Monthly Archives: April 2011

Judy Mays followup

Recently I’ve been devoting Thursdays to writing about something I’m thankful for. Today, it’s the outpouring of support for author Judy Mays, an English teacher for 25 years who was recently “outed” on TV news for writing erotic romance novels.

Watching a cause go viral is an amazing thing. Word spreads fast, people alert their friends, blog posts appear. People take action. In this case, support seemed to grow as quickly as the word got out. Look at all that’s happened in the past 24 hours:

  • Yesterday, the creators of the Judy Mays support page on Facebook hoped to get 100 likes on the first day. As of right now, more than 5,100 people have shown their support by liking the page.
  • WNEP-TV News, which ran the interviews with disgruntled parents, has interviewed local supporters of Mays and will air a follow-up story tonight. According to someone who was there, about 10 people were interviewed.
  • Supportive emails have flooded Judy’s inbox. (According to her Facebook page, she’s reading and answering as many as she can.)
  • Hundreds of people have bought her books—whether or not they normally read her genre.

Although some anger has been directed at the parents who started this and the TV station that aired the story, most of the response I’ve seen has been overwhelmingly positive and focused on supporting Judy Mays as a teacher and an author. It’s been an amazing thing to watch.

ETA: The news station has posted its followup story on its website. This time, they spoke to supporters, including parents and former students.


Support Judy Mays

A television news station in Pennsylvania has broadcast a non-story about a 10th-grade English teacher who, in her spare time, writes erotic romance novels under a pen name.  If you follow any romance authors on Twitter, you’ve probably already heard about this incident, but if not you can view the “report” here.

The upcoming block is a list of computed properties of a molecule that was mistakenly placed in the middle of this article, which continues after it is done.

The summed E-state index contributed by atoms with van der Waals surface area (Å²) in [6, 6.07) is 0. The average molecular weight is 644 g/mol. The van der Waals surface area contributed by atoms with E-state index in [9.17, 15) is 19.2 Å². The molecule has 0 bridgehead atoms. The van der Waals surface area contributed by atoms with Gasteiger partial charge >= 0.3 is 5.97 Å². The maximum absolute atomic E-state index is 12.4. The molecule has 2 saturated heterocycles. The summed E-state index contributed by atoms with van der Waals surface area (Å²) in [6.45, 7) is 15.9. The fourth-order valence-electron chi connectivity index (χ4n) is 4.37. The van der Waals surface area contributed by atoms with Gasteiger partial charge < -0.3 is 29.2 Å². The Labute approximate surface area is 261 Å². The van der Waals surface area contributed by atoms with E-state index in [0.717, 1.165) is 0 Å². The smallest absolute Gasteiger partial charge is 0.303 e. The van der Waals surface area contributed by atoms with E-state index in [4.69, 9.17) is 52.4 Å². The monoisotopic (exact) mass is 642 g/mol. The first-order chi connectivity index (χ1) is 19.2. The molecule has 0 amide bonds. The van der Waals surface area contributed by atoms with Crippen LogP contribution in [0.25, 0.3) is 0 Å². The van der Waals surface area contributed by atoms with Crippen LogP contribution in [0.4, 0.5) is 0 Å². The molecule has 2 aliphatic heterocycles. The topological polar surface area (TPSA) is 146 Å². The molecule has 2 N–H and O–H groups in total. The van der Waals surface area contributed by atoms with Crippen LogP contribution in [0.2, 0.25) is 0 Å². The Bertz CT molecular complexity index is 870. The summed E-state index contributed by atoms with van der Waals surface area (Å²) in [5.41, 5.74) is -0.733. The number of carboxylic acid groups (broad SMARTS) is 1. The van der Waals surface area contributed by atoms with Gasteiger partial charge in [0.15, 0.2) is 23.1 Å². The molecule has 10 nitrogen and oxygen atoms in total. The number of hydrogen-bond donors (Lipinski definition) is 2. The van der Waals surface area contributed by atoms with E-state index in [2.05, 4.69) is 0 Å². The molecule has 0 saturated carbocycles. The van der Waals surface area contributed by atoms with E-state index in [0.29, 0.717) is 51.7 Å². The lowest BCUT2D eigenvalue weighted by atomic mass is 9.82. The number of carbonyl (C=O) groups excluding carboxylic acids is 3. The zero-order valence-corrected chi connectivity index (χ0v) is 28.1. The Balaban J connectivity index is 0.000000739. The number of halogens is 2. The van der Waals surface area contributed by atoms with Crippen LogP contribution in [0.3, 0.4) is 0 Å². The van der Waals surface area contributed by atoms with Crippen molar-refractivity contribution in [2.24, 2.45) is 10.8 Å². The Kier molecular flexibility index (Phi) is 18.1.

Apparently some parents found out that Judy Barunich, who’s taught at a small high school in rural Pennsylvania for 25 years, writes racy romance novels as Judy Mays. These appallingly small-minded parents believe that this makes her unfit to teach their children. One of the mothers goes so far to suggest that the teacher might look at her son inappropriately in the classroom—just because she writes romance novels. I’m no lawyer, but that sounded like slander to me.

Mrs. Barunich does not assign these books to her class. She does not have her students write erotica for homework. By all accounts, she’s an excellent and inspiring teacher. So what business is it of anyone what she does outside of school?

There’s not much can be done if local, self-righteous busybodies decide to spread smears through local gossip. But it was grossly irresponsible for WNEP to join in that smear campaign. Seriously, where’s the story here? Writing smexy novels is not illegal. There’s no hint of impropriety in Mrs. Barunich’s professional conduct. The station claims at the end of the story that it tried to contact the teacher for comment, but she didn’t respond. Why should she? Why should she have to justify her second career because of a few dirty-minded parents who wanted their few seconds in front of a TV news camera? So the station ran a hideously slanted story for nothing beyond its titillation value.

News flash for WNEP and the disapproving parents: Teachers have lives outside of school! Often, those lives include sex! Some teachers even go so far in their sex lives as to have children! (To listen to them, you’d think these moms never did anything that smutty themselves. 😛 )